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A synthesis of case studies from Narragansett Bay (RI/MA, USA) emphasizing implementation of the US Clean Water Act using adaptive management.
Schmidt, C., E. Monroy, M. Cantwell, J. King, AND C. Roman. A synthesis of case studies from Narragansett Bay (RI/MA, USA) emphasizing implementation of the US Clean Water Act using adaptive management. Narragansett Bay Estuary Program, PROVIDENCE, RI, 2020. https://doi.org/10.6084/m9.figshare.12311840
This case study details the adaptive management process used by the Narragansett Bay Estuary Program to develop its State of Narragansett Bay and Its Watershed document and presents case studies to illustrate specific successes and next steps for each. The individual case studies highlight a collaborative approach to identify ecological indicators, define problems, and respond to large-scale environmental problems through ongoing adaptive management. The integrated adaptive management framework is intended to flow through all of its work and enable ongoing coordinated efforts by researchers, managers, industry, fisherman, cities, and other interests across the Narragansett Bay Watershed to address pressing and evolving concerns. The Narragansett Bay region has fundamentals in place to achieve substantial and lasting restoration and protection of the bay and the surrounding watershed. Successes and lessons learned in Narragansett Bay from processes, to research to management actions can be used to informed other estuary’s groups work on complex and challenging environmental issues. While the challenges ahead are substantial and numerous, the estuary program has the scientific expertise, public support, and commitment to meet them head on.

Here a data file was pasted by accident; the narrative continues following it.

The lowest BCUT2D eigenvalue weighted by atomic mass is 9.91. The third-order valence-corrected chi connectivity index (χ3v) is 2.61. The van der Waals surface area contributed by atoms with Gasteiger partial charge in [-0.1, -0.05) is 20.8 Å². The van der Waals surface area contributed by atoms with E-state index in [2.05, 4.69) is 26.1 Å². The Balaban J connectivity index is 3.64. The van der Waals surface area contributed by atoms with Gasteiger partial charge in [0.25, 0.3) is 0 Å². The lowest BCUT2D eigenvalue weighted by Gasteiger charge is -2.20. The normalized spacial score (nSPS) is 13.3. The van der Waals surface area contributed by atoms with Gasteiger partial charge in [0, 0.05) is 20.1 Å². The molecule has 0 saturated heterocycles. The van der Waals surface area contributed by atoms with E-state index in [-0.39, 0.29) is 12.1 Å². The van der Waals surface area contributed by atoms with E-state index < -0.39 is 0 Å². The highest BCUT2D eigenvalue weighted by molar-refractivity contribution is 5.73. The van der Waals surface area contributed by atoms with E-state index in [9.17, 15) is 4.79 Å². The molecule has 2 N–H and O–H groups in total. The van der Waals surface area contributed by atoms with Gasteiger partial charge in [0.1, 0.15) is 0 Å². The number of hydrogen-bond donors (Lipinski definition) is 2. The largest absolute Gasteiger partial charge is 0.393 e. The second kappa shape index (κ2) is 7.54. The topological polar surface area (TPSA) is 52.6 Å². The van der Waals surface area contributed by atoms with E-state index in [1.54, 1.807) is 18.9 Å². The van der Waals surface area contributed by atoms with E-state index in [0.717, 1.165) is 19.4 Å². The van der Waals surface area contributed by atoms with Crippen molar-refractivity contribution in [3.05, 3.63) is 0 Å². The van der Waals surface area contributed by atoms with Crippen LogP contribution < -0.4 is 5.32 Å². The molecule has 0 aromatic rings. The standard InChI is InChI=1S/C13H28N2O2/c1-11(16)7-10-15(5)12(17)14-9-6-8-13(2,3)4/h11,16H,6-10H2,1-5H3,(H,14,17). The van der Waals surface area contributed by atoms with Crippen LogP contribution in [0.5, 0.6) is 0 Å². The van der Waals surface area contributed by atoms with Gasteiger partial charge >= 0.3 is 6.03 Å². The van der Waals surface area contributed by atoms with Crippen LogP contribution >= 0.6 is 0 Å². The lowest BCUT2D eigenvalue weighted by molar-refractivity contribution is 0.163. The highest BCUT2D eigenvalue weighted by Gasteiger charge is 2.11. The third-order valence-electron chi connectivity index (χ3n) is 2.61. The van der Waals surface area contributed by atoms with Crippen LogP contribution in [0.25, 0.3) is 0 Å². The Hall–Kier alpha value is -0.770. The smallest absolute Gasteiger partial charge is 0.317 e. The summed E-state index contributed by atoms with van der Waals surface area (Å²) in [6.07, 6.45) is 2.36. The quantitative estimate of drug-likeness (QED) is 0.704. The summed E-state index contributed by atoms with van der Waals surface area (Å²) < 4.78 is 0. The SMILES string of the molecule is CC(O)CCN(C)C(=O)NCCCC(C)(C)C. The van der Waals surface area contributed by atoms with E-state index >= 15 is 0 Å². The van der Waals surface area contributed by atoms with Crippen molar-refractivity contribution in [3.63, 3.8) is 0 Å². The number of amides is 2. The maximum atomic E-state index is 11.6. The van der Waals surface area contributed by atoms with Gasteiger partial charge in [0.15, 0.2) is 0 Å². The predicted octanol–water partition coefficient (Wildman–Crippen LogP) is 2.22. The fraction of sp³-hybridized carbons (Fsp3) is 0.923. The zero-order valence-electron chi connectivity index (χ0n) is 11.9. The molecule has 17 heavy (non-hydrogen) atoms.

Over the last 40 years, Narragansett Bay has experienced significant water quality improvements in response to reductions in nitrogen, heavy metal and organic contaminants, and bacterial pathogen discharge. The sources of these pollutants stem from the long history of population growth and a manufacturing-based economy. These reductions were documented by decades of persistent research and are the product of implementing the Clean Water Act by cooperation among all levels of government, utilities commissions, industry, nonprofits, universities, and advocacy groups. Wastewater treatment facilities remain a significant nitrogen source to the bay and continuing evaluation will determine if further reductions are needed. Metals/organic contaminants in sediment remain at or below thresholds for negative biological impacts. In response to pathogen reductions, over 3,000 acres have been reclassified as approved for shellfish growing between 2010 and 2017. The watershed still faces significant challenges in addressing stormwater runoff of both nitrogen and pathogens, and legacy methylmercury contamination in fish. Changes in population, land use and climate change will need to be addressed as well. The highlighted case studies showcase the abilities of public and private entities to collaboratively identify indicators, define problems, track changes, and respond to watershed-scale problems through ongoing adaptive management. Widely sharing successes and lessons learned in Narragansett Bay – from processes to research to management actions – can inform other estuarine collaborative management efforts to address complex and challenging environmental issues.
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